Following a two-decade gap, the John Innes Institute pea programme experienced a revival in the 1960s when Kenneth Dodds, Director and Head of the Applied Genetics Department, was under pressure to find an area of research unique to the Institute.
Dodds settled on pea and started collecting pea seeds from around the world.
As with all new collections, time was initially spent observing and making notes on unusual and bizarre variation. One peculiar characteristic that stood out was ‘neoplastic pods’.
John Innes Institute scientists, including Dodds, Peter Matthews and Brian Snoad, observed how some of the pea pods from their new collection developed pustular-like growths on the outside of the pod.
These growths, referred to as ‘neoplasms’, are due to abnormal and uncontrolled cell division, which can develop to form a tumour.
Almost simultaneously, scientists in America identified that neoplasms in field pea were caused by a dominant mutant gene that they named Np. Dodds and his team continued to observe neoplastic pods in pea material from all over the world (including Ethiopia, Uganda, Kenya, Israel, Turkey and Peru), concluding that the Np gene was in fact very common throughout the pea genus.
The John Innes Institute scientists focused their attention on determining the cytology of neoplastic growth, as well as the potential triggers of this phenomenon.
The amount of neoplastic growth on pods was found to vary depending on environment; low expression was observed when the pea plants were grown in a field rather than a glasshouse. This led scientists to believe that types of light may affect neoplastic pod growth, since glasshouses filter out UV light.
As a result, John Innes Institute scientists began investigating the effect of different light wavelengths.
With the assistance of fluorescent lamps and high-pressure mercury vapour lamps, they established that UV light can inhibit neoplastic growth on pea pods.
Alternatively, when UV light was absent, neoplasms were more abundant. When grown in the right environment, the pustules could be so numerous that they would combine to cover the entire pea pod.
Snoad and Matthews conducted further research to determine where on the pod the neoplastic growths develop.
Using microscopic examination, they became the first to accurately locate and describe the anatomy of the cells within the active region, and to recognise the earliest signs of tumour development and the growth mechanisms involved.
Recently, this research has been taken further by scientists in America, who have identified that neoplasms can act as a remarkable defence mechanism against pea weevils, an economically important insect pest of the pea in many parts of the world.
Ordinarily, pea weevils deposit their eggs on the pea pods and the larvae then burrow through the egg into the pea pod, where they can reach the immature seed.
The scientists identified that there is an insect-derived chemical signal, which stimulates cell division and promotes neoplastic growth, most notably in Np lines of pea. Organic compounds produced by pea bruchids are responsible for this stimulatory effect and are referred to as ‘bruchins’. Subsequently, the neoplastic tissue displaces the eggs and the larvae can no longer directly burrow into the pod.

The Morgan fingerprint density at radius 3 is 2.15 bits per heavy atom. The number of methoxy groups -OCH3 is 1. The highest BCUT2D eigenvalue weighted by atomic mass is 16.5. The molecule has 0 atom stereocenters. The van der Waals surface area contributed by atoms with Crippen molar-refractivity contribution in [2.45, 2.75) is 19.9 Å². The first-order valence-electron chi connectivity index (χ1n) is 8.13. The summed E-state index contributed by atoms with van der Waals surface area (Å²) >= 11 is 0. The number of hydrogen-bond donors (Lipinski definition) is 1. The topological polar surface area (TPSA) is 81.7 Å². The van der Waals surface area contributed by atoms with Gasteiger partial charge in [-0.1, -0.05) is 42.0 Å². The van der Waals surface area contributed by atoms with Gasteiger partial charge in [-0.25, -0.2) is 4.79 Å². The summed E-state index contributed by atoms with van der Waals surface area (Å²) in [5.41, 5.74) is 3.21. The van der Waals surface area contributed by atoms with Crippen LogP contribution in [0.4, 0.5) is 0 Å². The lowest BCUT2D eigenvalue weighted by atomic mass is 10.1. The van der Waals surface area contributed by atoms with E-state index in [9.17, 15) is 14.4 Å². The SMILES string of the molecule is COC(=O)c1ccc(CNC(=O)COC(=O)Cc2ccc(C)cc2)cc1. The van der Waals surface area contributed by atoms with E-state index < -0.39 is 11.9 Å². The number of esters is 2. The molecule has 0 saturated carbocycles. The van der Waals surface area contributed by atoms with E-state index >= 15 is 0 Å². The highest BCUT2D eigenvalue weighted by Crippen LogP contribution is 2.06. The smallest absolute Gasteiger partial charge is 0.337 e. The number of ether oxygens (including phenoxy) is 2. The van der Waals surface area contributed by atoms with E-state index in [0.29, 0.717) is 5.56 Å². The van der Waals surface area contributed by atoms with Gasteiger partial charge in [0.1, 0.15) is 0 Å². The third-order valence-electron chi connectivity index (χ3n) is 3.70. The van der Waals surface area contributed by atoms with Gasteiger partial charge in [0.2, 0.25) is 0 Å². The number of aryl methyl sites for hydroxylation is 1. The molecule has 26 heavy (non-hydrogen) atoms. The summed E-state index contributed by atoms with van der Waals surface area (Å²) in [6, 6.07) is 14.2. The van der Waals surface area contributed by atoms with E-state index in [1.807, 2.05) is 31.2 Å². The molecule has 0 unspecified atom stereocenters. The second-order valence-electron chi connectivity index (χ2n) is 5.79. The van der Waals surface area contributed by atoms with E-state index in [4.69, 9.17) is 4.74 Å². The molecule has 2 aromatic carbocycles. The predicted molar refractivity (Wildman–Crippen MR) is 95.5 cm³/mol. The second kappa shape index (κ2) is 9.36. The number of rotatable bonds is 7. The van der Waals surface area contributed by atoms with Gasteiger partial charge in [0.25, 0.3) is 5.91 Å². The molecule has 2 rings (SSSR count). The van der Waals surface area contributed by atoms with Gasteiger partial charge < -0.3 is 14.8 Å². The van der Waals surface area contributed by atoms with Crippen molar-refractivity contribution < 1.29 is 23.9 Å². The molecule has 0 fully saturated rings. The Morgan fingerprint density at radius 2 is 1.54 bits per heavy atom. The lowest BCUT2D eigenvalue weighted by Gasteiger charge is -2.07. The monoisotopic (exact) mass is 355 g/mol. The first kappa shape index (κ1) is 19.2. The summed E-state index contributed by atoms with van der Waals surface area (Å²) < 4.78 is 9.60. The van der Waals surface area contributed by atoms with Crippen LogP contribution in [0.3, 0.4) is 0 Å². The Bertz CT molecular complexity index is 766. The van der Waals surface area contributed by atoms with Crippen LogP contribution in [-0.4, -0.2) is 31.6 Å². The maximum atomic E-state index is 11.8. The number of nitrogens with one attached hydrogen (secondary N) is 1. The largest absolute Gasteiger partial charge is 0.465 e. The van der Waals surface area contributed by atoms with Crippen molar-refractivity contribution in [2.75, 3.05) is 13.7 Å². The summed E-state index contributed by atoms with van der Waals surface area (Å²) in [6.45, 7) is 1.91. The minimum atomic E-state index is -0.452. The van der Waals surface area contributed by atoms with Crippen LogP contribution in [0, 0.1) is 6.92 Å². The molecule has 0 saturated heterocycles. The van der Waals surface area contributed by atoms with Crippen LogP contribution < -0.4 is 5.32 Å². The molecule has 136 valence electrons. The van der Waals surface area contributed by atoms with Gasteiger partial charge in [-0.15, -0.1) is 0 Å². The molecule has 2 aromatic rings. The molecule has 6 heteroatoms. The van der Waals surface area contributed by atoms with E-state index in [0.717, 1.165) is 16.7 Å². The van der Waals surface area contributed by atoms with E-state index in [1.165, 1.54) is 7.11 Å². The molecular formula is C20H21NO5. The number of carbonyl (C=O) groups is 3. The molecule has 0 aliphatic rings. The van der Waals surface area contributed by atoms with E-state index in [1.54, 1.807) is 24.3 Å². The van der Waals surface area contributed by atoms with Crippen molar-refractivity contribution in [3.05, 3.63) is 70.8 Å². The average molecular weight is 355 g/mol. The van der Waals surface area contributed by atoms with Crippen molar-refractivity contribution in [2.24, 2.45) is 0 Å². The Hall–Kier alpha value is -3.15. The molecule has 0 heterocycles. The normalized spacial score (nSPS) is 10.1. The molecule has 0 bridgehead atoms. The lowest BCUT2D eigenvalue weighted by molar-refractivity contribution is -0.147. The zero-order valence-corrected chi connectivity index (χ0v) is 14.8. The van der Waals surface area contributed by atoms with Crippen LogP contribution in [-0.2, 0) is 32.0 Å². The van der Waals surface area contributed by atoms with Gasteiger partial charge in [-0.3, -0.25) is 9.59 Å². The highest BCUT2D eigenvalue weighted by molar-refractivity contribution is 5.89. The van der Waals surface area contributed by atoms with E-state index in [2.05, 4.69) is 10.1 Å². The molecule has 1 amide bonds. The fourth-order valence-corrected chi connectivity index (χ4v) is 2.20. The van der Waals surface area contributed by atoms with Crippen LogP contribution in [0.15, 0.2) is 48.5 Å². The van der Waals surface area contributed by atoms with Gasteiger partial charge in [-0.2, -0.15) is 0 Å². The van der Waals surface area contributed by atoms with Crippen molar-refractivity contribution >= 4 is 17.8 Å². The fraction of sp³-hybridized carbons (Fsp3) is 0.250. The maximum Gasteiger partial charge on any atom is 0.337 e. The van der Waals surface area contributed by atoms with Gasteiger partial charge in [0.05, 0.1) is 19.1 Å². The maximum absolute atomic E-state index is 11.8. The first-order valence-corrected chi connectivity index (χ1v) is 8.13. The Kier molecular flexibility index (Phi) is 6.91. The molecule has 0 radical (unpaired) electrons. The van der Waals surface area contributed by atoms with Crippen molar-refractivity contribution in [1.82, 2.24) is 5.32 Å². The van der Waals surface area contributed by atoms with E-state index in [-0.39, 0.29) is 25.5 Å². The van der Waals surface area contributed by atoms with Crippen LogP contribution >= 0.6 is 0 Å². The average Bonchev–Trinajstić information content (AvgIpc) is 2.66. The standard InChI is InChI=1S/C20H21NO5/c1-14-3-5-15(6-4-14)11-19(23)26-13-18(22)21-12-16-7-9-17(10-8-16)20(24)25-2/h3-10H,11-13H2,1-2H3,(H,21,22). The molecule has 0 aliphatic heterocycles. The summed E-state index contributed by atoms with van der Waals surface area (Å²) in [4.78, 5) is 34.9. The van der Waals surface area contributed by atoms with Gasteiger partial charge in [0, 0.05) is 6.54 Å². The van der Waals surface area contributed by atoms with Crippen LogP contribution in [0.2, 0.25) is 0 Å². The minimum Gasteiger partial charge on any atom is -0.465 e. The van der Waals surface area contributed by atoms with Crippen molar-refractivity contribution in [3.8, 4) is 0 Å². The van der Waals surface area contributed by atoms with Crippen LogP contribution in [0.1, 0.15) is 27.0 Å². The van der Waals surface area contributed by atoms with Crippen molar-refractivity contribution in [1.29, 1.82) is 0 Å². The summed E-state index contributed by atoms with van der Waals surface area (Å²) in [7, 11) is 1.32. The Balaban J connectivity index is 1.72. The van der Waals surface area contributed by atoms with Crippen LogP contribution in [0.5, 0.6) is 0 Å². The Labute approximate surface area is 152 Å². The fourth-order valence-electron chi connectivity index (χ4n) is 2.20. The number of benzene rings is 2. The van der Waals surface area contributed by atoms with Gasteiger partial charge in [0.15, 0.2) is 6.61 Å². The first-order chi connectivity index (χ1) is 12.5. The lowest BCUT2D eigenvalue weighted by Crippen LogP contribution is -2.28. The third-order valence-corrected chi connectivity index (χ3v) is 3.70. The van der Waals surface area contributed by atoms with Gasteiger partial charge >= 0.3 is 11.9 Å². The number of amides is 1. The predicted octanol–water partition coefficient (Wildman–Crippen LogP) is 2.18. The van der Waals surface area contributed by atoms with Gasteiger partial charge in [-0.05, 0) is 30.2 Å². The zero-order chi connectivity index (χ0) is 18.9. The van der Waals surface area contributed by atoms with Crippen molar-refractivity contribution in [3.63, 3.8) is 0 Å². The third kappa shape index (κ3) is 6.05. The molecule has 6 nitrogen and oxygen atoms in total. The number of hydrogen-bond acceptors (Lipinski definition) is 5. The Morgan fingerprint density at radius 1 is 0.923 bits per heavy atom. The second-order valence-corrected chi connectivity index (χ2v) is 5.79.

Scientists in Sweden have suggested that intercropping pea crops with taller crops, such as sorghum and maize (Zea), could further help minimise the success rate of pea weevil larvae entry into developing seeds by increasing neoplasm growth. This is based on our scientists’ observations of the effect of light wavelengths on neoplasm formation; intercropping increases shading and reduces the exposure of pea plants to UV light which promotes neoplasm formation. The additional neoplasms provide an extra barrier against pea weevil attack.
The breeding of the neoplastic pod trait into different pea varieties has the potential to contribute to resistance against pea weevils and it could contribute to alternative and sustainable approaches to currently used chemical pesticides and insecticides.
Dodds, K.S., Matthews, P. (1966). Neoplastic pod in the pea. Journal of Heredity, 57, 83–85. DOI: 10.1093/oxfordjournals.jhered.a107481.
Doss, R.P., Oliver, J.E., Proebsting, W.M., Potter, S.W., Kuy, S., Clement, S.L., Williamson, R.T., Carney, J.R., DeVilbiss, E.D. (2000). Bruchins: insect-derived plant regulators that stimulate neoplasm formation. Proceedings of the National Academy of Sciences, 97, 6218-6223. DOI: 10.1073/pnas.110054697.
Nuttall, V.W., Lyall, L.H. (1964). Inheritance of neoplastic pod in the pea. Journal of Heredity, 55, 184-186. DOI: 10.1093/oxfordjournals.jhered.a107481.
Snoad, B., Matthews, P. (1969). Neoplasms of the pea pod, 126–131, in C. D. Darlington and K. R. Lewis (eds.)., Chromosomes Today. Oliver Boyd, Edinburgh.
Teshome, A., Bryngelsson, T., Mendesil, E., Marttila, S., Geleta, M. (2016). Enhancing neoplasm expression in field pea (Pisum sativum) via intercropping and its significance to pea weevil (Bruchus pisorum) management. Frontiers in plant science, 7. DOI: 10.3389/fpls.2016.00654.